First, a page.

With trade deal, Liberals again fail rural Canada
The federal Liberals have had no end of difficulties dealing with rural Canada during the past several years.
The ill-conceived, poorly implemented long gun registry showed that rural folks will not vote for a party that ignores their best interests in such a cavalier way.
Things won’t get any better now the Grit government has thrown dairy farmers under the bus to get a new North American trade deal.
The deal opens almost four per cent of our dairy market to U.S. imports.
The fact it’s only four per cent provides scant comfort to those worried about the future. It’s another nail in the coffin of supply management.
Previous trade agreements also have infringed on our dairy industry. A total of 1.5 per cent domestic market access was given away in a trade deal with the European Union, 3.25 per cent went in the Trans Pacific Partnership and now the biggest chunk, 3.6 per cent in the new North American deal.
The government is talking about compensation for those farmers most affected by the deal.
That’s all well and good, but what does compensation do to protect our agricultural sector going forward?
New farmers who get into the dairy business — if anybody’s interested in doing that — will see no benefit from such compensation.
Supply management controls overproduction, such as the over-supply U.S. producers are facing, partly because of subsidies to the industry. The quota system also assures a meaningful bottom line for dairy farmers and generally provides a floor for the economies of rural Canada.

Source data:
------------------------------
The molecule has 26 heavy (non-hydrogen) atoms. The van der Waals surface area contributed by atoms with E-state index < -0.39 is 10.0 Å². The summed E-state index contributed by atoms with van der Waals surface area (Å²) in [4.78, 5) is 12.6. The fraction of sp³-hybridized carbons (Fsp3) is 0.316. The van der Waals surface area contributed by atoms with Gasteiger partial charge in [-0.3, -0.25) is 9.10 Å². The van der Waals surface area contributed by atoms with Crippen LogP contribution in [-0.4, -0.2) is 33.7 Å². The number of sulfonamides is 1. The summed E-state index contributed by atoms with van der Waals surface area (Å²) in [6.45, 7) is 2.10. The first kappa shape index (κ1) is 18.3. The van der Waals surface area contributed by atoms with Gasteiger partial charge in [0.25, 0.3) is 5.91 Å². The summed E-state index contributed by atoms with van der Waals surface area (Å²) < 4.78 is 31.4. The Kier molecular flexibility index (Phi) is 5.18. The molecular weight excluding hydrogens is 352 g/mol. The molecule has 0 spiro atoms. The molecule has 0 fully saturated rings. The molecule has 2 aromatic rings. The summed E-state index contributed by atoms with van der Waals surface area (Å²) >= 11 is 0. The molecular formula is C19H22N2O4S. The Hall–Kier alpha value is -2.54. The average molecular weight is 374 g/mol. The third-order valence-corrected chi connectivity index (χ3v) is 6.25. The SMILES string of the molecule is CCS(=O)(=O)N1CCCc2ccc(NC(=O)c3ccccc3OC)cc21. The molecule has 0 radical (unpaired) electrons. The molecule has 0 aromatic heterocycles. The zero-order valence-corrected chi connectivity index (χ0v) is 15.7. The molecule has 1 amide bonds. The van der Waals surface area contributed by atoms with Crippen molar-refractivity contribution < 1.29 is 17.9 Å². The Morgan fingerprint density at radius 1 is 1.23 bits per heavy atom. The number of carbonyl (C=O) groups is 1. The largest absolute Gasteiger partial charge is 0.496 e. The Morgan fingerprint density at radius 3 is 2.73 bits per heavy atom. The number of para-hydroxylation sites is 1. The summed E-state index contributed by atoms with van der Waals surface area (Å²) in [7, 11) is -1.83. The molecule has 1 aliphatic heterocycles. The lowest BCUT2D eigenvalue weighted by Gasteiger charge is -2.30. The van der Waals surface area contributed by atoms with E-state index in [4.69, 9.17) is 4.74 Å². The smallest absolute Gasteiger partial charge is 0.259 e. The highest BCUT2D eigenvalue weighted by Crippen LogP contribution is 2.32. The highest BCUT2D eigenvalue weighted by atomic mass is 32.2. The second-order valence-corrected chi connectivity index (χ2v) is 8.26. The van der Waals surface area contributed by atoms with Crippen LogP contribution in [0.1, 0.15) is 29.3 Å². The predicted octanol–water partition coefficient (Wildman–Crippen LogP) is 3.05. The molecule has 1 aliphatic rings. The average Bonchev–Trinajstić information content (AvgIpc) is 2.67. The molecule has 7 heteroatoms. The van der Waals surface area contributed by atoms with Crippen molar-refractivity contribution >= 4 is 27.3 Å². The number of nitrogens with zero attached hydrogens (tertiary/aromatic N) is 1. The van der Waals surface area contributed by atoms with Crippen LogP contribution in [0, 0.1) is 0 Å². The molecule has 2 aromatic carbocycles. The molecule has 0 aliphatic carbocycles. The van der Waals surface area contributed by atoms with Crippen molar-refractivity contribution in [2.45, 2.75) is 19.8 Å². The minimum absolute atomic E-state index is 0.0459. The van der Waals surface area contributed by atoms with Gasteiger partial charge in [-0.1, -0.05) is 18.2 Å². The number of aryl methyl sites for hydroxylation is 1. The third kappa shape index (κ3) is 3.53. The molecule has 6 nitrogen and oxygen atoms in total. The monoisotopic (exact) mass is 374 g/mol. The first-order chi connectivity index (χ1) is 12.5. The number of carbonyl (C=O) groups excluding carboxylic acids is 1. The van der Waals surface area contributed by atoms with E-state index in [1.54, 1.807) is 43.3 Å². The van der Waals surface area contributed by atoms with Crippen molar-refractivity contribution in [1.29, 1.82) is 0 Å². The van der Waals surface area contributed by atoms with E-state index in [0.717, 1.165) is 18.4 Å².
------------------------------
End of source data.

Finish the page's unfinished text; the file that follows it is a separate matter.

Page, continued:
Due to the production controls, it also helps to guarantee the quality of the product consumers purchase.
When supply management disappears — and obviously this government’s lack of backbone in these trade talks illustrates it could be coerced into making it disappear — our food supply, farm economies and all of rural Canada will take a big blow.
U.S. President Donald Trump had a bee in his bonnet about supply management, particularly as it applies to dairy.
So, what is going to stop him from seeking more concessions down the road? He’s a bully and bullies don’t just give up and go away. If they get away with stealing your cookie today, they’ll take your entire lunch tomorrow.
The new agreement is being called the U.S., Mexico, Canada Agreement (USMCA), a name favoured by Trump, even though it doesn’t exactly roll off the tongue.
But the name is not important. After all, a thorn by any other name would prick you just as bad.
Trump also had trouble with our negotiating team led by Chrystia Freeland, foreign affairs minister.
Freeland does not exude the kind of gravitas the negotiations required.
In addition, Freeland doesn’t elicit the confidence Canadians would like to see when it comes to a situation as delicate as free trade.
But that’s beside the point now. Prime Minister Justin Trudeau’s cabinet is not exactly bursting at the seams with confidence and gravitas.
If the government keeps making deals such as this one, the faces around the cabinet table are likely to change in the 2019 election.